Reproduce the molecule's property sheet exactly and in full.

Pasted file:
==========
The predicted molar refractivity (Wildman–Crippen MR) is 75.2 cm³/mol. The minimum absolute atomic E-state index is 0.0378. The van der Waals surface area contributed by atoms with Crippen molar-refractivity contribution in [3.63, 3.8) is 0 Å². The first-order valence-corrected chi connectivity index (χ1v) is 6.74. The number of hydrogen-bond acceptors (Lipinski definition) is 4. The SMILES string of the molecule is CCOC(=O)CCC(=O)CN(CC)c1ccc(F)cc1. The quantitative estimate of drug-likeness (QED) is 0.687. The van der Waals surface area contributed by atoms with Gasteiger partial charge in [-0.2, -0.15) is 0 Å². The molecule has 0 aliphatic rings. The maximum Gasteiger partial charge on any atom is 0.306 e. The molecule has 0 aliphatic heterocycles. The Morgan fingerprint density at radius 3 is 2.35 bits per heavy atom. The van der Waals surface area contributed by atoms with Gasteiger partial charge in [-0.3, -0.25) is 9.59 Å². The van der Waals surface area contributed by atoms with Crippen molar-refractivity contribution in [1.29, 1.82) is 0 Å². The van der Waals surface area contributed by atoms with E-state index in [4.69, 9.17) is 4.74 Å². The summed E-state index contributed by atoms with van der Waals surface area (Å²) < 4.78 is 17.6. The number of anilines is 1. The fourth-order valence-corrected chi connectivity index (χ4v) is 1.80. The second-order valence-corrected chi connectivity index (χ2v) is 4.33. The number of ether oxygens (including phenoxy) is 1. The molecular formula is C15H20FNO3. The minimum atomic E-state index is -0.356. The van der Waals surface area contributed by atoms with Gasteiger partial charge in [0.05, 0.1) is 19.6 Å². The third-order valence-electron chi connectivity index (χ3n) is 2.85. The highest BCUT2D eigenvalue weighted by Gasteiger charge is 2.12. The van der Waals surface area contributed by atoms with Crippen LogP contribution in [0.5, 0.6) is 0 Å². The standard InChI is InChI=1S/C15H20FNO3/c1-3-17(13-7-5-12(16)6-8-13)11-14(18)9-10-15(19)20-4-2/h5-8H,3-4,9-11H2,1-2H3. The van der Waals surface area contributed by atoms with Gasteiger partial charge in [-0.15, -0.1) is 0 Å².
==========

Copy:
The predicted molar refractivity (Wildman–Crippen MR) is 75.2 cm³/mol. The minimum absolute atomic E-state index is 0.0378. The van der Waals surface area contributed by atoms with Crippen molar-refractivity contribution in [3.63, 3.8) is 0 Å². The first-order valence-corrected chi connectivity index (χ1v) is 6.74. The number of hydrogen-bond acceptors (Lipinski definition) is 4. The SMILES string of the molecule is CCOC(=O)CCC(=O)CN(CC)c1ccc(F)cc1. The quantitative estimate of drug-likeness (QED) is 0.687. The van der Waals surface area contributed by atoms with Gasteiger partial charge in [-0.2, -0.15) is 0 Å². The molecule has 0 aliphatic rings. The maximum Gasteiger partial charge on any atom is 0.306 e. The molecule has 0 aliphatic heterocycles. The Morgan fingerprint density at radius 3 is 2.35 bits per heavy atom. The van der Waals surface area contributed by atoms with Gasteiger partial charge in [-0.3, -0.25) is 9.59 Å². The van der Waals surface area contributed by atoms with Crippen molar-refractivity contribution in [1.29, 1.82) is 0 Å². The van der Waals surface area contributed by atoms with E-state index in [4.69, 9.17) is 4.74 Å². The summed E-state index contributed by atoms with van der Waals surface area (Å²) < 4.78 is 17.6. The number of anilines is 1. The fourth-order valence-corrected chi connectivity index (χ4v) is 1.80. The second-order valence-corrected chi connectivity index (χ2v) is 4.33. The number of ether oxygens (including phenoxy) is 1. The molecular formula is C15H20FNO3. The minimum atomic E-state index is -0.356. The van der Waals surface area contributed by atoms with Gasteiger partial charge in [0.05, 0.1) is 19.6 Å². The third-order valence-electron chi connectivity index (χ3n) is 2.85. The highest BCUT2D eigenvalue weighted by Gasteiger charge is 2.12. The van der Waals surface area contributed by atoms with Crippen LogP contribution in [0.5, 0.6) is 0 Å². The standard InChI is InChI=1S/C15H20FNO3/c1-3-17(13-7-5-12(16)6-8-13)11-14(18)9-10-15(19)20-4-2/h5-8H,3-4,9-11H2,1-2H3. The van der Waals surface area contributed by atoms with Gasteiger partial charge in [-0.15, -0.1) is 0 Å².